The government has raised the ire of teachers after taking 2.5% of their salaries as contributions to its newly set-up mutual fund for civil servants amid claims the workers were not properly consulted.
Civil servants will contribute to the Government Employee Mutual Savings (GEMS) Fund, which the authorities say will offer flexible loans to members.
Government employees will start accessing the loans after three months of contributions while those who do not wish to join GEMS will be refunded.
The Progressive Teachers of Zimbabwe (PTUZ), however, yesterday said the deductions were illegal because workers did not give their consent.
“At law, any deduction from an employee’s salary or wage should get the employee’s consent,” said PTUZ spokesperson Peter Machenjera.
“In most cases, deduction forms are completed by the employee, instructing the Salary Service Bureau (SSB) to effect such deduction and appending a signature to authenticate and authorise the same.
“However, what the teachers in particular, and civil servants in general, witnessed yesterday (Thursday) was a clear act of chicanery and thievery from an uncaring government.
“Teachers woke up (on Friday) to witness the shock of the day when they discovered that government had fulfilled its dubious 2.5% GEMS Fund deductions from every government worker’s salary.”
Machenjera added: “What makes this a criminal act is that government never consulted its workers or the workers’ representatives as per norm.
“It is this paternalistic approach, which surprised the teachers and can only be described as daylight robbery.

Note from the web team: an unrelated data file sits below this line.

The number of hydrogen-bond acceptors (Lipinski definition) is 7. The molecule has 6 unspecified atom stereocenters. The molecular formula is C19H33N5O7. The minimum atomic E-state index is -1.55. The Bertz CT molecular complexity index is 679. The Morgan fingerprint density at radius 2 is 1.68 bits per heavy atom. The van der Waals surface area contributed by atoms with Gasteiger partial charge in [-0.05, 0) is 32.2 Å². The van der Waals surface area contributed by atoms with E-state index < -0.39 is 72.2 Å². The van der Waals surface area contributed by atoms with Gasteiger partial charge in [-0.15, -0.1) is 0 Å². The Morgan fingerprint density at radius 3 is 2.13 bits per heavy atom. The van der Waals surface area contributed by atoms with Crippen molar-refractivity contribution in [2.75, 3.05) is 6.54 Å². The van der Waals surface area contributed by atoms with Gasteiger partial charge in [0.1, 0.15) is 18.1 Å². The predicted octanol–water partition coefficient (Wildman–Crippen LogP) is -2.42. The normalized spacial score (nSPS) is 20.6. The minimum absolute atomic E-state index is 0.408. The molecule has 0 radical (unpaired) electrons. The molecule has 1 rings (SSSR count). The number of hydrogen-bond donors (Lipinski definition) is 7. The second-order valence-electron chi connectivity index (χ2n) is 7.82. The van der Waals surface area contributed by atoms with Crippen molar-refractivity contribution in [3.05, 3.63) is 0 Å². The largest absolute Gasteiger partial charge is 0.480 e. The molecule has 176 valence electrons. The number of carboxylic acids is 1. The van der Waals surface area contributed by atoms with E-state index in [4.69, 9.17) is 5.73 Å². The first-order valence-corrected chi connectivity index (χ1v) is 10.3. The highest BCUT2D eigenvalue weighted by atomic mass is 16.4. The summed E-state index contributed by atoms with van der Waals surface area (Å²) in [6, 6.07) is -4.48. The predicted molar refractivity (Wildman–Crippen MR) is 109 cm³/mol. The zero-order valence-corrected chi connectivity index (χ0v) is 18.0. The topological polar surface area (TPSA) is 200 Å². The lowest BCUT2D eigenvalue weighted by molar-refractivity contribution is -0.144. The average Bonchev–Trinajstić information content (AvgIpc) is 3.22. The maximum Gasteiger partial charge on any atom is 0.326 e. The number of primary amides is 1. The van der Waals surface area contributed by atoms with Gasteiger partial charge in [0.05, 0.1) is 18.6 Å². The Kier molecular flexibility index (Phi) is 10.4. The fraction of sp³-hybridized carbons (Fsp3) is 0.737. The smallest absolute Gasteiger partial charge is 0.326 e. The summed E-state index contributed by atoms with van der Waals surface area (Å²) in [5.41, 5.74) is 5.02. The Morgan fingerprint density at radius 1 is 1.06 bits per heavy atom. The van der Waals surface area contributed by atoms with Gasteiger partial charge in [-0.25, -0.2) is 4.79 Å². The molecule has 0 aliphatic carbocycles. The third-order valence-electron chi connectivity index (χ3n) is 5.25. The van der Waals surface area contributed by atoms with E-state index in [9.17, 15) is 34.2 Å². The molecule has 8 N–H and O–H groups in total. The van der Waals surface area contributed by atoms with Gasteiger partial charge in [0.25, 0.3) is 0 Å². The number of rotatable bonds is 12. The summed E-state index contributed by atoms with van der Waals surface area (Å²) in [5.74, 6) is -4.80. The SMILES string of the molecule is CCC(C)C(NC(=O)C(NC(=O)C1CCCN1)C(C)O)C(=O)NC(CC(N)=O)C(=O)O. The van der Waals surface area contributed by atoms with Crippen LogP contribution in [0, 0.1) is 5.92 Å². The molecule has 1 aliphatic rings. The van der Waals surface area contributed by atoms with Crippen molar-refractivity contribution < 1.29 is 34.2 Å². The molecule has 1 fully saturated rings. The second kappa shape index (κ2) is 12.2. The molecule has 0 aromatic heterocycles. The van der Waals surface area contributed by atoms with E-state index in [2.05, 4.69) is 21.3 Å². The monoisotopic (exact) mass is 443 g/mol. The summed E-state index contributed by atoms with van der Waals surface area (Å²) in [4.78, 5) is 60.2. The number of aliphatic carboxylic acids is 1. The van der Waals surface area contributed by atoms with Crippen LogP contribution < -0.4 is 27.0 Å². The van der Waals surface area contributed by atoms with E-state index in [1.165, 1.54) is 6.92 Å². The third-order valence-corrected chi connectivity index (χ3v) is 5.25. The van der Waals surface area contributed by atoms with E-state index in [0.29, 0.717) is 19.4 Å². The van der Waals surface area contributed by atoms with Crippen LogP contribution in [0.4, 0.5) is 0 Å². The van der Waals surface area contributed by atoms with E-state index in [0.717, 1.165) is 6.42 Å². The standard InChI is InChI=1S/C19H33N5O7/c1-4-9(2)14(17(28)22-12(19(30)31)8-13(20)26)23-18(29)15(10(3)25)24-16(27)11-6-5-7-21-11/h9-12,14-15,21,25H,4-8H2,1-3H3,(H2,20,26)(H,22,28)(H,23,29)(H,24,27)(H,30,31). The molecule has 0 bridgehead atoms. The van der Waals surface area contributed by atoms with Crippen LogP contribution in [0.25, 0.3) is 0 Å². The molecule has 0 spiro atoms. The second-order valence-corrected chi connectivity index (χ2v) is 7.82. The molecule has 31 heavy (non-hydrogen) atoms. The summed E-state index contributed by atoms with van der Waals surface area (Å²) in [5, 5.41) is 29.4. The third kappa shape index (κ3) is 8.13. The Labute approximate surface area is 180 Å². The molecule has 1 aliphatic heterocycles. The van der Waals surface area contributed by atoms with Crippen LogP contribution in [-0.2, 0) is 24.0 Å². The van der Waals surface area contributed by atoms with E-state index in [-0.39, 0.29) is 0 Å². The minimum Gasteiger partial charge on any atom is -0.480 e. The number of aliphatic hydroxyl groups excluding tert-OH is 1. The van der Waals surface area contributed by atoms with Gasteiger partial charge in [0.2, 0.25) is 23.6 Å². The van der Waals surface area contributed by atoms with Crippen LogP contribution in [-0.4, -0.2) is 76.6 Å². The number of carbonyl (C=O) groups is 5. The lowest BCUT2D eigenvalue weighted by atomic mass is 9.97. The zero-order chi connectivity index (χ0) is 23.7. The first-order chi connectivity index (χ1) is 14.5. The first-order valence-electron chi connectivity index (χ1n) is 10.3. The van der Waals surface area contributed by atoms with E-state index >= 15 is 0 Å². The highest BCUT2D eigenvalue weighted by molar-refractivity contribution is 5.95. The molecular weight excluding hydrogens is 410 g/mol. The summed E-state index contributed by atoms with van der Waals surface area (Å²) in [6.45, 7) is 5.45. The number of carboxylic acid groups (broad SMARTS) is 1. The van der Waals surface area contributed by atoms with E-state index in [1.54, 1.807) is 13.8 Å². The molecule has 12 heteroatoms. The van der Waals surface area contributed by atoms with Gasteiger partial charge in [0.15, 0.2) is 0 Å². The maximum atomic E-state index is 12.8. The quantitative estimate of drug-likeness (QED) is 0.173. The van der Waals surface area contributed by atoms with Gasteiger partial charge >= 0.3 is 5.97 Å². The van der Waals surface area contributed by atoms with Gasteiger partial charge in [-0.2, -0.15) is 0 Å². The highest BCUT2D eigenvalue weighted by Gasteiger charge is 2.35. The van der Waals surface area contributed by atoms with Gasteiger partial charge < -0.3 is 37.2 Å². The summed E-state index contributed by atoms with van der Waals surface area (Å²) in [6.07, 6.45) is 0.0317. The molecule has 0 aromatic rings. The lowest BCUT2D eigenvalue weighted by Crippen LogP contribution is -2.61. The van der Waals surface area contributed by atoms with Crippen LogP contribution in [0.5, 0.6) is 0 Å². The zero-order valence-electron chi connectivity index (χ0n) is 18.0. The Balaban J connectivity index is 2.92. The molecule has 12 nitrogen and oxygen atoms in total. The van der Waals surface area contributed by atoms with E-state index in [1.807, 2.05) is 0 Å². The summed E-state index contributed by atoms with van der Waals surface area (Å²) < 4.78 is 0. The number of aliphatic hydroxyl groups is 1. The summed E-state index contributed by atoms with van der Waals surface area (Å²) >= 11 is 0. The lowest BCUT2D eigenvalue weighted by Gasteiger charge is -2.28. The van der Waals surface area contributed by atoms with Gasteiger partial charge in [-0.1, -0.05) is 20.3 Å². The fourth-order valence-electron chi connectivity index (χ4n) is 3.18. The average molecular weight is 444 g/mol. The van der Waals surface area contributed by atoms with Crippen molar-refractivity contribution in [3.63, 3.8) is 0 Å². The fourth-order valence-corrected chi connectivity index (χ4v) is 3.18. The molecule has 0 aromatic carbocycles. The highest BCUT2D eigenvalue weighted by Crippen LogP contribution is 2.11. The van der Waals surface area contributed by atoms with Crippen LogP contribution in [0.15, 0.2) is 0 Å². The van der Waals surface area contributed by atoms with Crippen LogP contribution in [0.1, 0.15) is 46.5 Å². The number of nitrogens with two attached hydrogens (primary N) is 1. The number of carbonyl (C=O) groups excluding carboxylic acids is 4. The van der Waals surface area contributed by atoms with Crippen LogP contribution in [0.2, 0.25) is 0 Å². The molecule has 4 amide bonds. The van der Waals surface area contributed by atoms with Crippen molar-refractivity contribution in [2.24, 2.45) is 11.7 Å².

“At a time teachers were/are expecting a restoration of the purchasing power parity of their salaries, the government was busy planning how to circumcise salaries of suffering teachers, who have since tested positive to poverty.”
He said most teachers were earning less than $18 000, inclusive of housing, transport and Covid-19 allowances, which translated to US$150 using the functional black market rate.
“Government is, therefore, reminded that the paternalistic approach will not work, but collective and inclusive dialogue, and mutual understanding,” he said.
“There are several questions, which remain unanswered because of this unilateralism.
“Therefore, government should stop its unpalatable GEMS Fund deductions forthwith and refund the amounts deducted so far.”
Teachers have been challenging the establishment of the GEMS Fund in court.
The government is under pressure from its workers, who want their salaries reviewed to factor in inflation.
Civil servants say they want their salaries pegged in United States dollars, but the government continues to reject the proposals.
— The Standard